Perhaps you won't be surprised to learn that President Trump's newest healthcare policy expert, Scott Atlas, believes that opposition to reopening America's schools this fall is "ludicrous" and nothing but "hysteria." Meanwhile, across this country, grandparents like me watch a president incapable of taking responsibility for anything he does continue to run this country into the ground. Naturally, he's been pushing like a maniac -- well, he is a maniac -- to "reopen" America's schools in the midst of a still-raging pandemic. (Hey, just remind me, how did that work out when it came to the economy?) As a result, many of us will be wondering, with trepidation, what it might mean for kids to attend potentially pandemicized public schools in September, perhaps as in the case of teacher Belle Chesler (or one of my own grandchildren), a school whose ventilation systems are substandard and where some classroom windows may not even open.
We wonder what those children may bring back each evening along with their homework and whether, once they are in school (if teachers don't strike or sick-out them closed), just when we grandparents will be able to see them safely. In a land swept by a pandemic and in the hands of someone who clearly doesn't have the faintest sense of the value of any life but his own (and perhaps those of his children), it's hard not to despair. So I feel empathetic to TomDispatch regular Belle Chesler, both a teacher and a parent, facing the fall reopening from hell. Consider such an all-American, twenty-first-century nightmare from her point of view, while you imagine the future of a country that we still inhabit, but that more than 170,000 Americans are no longer around to share with us. Tom
The "Great" Reopening
Or Setting America's Schools Up to Fail
By Belle Chesler
Seventeen years ago, against the advice of my parents, I decided to become a public school teacher. Once I did, both my mother and father, educators themselves, warned me that choosing to teach was to invite attacks from those who viewed the profession with derision and contempt. They advised me to stay strong and push through when budgets were cut, my intellect questioned, or my dedication to my students exploited. Nobody, however, warned me that someday I might have to defend myself against those who asked me to step back into my classroom and risk my own life, the lives of my students and their families, of my friends, my husband, and my child in the middle of a global pandemic. And nobody told me that I'd be worrying about whether or not our nation's public schools, already under siege, would survive the chaos of Covid-19.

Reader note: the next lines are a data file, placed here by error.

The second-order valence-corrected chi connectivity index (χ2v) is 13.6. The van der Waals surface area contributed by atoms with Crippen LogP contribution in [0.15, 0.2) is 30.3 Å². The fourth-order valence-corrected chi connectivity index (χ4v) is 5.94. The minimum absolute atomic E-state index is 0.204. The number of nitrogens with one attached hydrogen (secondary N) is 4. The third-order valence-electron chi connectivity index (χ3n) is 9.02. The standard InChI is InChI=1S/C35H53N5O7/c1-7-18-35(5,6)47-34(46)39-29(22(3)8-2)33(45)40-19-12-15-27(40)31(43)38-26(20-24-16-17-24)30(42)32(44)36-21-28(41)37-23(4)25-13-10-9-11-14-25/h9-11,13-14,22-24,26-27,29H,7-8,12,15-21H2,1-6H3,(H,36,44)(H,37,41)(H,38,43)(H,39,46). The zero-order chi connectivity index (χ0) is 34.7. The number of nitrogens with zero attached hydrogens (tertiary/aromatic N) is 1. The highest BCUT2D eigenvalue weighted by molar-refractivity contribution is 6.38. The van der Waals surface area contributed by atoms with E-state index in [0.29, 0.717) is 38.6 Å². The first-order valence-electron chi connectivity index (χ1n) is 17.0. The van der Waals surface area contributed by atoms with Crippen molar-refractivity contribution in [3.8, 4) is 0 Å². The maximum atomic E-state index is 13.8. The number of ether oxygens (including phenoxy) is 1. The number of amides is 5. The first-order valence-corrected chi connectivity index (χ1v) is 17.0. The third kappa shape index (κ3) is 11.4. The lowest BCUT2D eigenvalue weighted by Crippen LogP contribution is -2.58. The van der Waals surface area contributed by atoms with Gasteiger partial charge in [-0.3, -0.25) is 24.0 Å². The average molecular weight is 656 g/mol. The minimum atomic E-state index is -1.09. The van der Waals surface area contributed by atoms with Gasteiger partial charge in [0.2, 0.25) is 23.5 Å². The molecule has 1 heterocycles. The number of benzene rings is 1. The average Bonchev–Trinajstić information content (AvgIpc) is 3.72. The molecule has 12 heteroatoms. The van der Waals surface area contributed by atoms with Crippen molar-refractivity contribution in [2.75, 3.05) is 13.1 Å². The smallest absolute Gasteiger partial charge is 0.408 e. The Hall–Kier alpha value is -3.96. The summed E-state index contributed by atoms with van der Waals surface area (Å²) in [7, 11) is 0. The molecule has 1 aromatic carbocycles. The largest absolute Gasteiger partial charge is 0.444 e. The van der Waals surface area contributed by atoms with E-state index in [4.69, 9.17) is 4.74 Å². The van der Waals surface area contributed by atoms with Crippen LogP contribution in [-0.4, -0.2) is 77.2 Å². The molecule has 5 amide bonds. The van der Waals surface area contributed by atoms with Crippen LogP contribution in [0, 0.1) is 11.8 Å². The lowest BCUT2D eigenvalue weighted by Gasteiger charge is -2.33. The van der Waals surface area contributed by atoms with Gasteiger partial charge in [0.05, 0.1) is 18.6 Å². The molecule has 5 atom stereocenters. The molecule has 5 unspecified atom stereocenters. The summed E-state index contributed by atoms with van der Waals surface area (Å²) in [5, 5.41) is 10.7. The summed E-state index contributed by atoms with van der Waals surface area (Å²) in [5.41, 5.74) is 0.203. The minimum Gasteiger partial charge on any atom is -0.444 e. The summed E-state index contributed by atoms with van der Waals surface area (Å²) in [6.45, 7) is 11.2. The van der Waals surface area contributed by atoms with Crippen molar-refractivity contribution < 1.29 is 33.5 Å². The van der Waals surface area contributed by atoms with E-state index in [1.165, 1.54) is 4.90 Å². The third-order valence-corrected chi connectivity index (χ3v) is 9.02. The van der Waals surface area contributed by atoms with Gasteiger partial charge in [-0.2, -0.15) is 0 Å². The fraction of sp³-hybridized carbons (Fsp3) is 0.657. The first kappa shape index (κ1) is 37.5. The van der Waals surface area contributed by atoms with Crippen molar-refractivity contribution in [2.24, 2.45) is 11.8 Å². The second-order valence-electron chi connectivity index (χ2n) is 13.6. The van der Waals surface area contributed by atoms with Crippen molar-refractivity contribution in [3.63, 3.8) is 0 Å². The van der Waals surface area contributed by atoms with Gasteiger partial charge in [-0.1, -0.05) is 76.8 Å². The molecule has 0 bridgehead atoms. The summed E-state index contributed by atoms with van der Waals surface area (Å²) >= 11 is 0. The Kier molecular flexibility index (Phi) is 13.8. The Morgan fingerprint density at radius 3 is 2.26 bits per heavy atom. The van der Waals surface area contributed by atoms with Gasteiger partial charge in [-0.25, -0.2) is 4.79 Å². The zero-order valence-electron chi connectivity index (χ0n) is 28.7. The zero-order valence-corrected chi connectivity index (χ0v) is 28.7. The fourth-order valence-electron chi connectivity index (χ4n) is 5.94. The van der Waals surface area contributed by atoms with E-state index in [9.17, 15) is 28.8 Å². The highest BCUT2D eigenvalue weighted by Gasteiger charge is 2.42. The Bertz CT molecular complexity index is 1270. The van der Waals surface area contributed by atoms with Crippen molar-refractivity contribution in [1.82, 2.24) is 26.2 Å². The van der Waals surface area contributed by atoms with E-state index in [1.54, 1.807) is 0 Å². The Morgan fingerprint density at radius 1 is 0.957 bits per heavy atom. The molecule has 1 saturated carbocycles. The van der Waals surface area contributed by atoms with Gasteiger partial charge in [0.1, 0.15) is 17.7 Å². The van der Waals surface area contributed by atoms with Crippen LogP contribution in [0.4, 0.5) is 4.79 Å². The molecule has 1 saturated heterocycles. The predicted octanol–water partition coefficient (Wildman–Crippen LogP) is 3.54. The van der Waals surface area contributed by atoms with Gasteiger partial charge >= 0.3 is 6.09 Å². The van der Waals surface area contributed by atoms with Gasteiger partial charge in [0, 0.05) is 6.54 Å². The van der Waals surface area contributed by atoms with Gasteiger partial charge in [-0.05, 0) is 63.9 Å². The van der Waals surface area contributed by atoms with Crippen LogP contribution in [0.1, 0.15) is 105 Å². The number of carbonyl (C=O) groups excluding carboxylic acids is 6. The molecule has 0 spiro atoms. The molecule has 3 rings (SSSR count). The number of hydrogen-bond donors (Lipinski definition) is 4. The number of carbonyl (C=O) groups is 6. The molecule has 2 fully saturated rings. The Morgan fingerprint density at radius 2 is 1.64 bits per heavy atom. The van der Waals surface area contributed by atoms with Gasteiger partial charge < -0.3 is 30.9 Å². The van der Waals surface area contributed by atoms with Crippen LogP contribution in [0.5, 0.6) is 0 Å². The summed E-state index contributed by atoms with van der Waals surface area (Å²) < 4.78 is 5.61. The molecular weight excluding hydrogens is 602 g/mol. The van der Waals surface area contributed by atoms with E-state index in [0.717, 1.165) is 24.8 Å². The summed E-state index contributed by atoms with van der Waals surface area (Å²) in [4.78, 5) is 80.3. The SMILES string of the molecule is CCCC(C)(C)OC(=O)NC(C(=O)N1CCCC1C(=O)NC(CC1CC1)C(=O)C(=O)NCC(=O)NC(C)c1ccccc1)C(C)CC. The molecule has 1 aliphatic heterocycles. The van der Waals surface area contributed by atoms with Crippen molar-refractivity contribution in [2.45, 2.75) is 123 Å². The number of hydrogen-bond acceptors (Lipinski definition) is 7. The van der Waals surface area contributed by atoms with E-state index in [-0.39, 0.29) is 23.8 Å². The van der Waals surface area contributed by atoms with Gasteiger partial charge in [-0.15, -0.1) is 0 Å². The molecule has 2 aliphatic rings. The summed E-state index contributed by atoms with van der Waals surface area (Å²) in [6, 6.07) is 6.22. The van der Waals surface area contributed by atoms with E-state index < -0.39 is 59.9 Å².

Pushing students back into school buildings right now simply telegraphs an even larger desire in this society to return to business as usual. We want our schools to open because we want a sense of normalcy in a time of the deepest uncertainty. We want to pretend that schools (like bars) will deliver us from the stresses created by a massive public health crisis. We want to believe that if we simply put our children back in their classrooms, the economy will recover and life as we used to know it will resume.
In reality, the coronavirus is -- or at least should be -- teaching us that there can be no going back to that past. As the first students and teachers start to return to school buildings, images of crowded hallways, unmasked kids, and reports of school-induced Covid-19 outbreaks have already revealed the depths to which we seem willing to plunge when it comes to the safety and well-being of our children.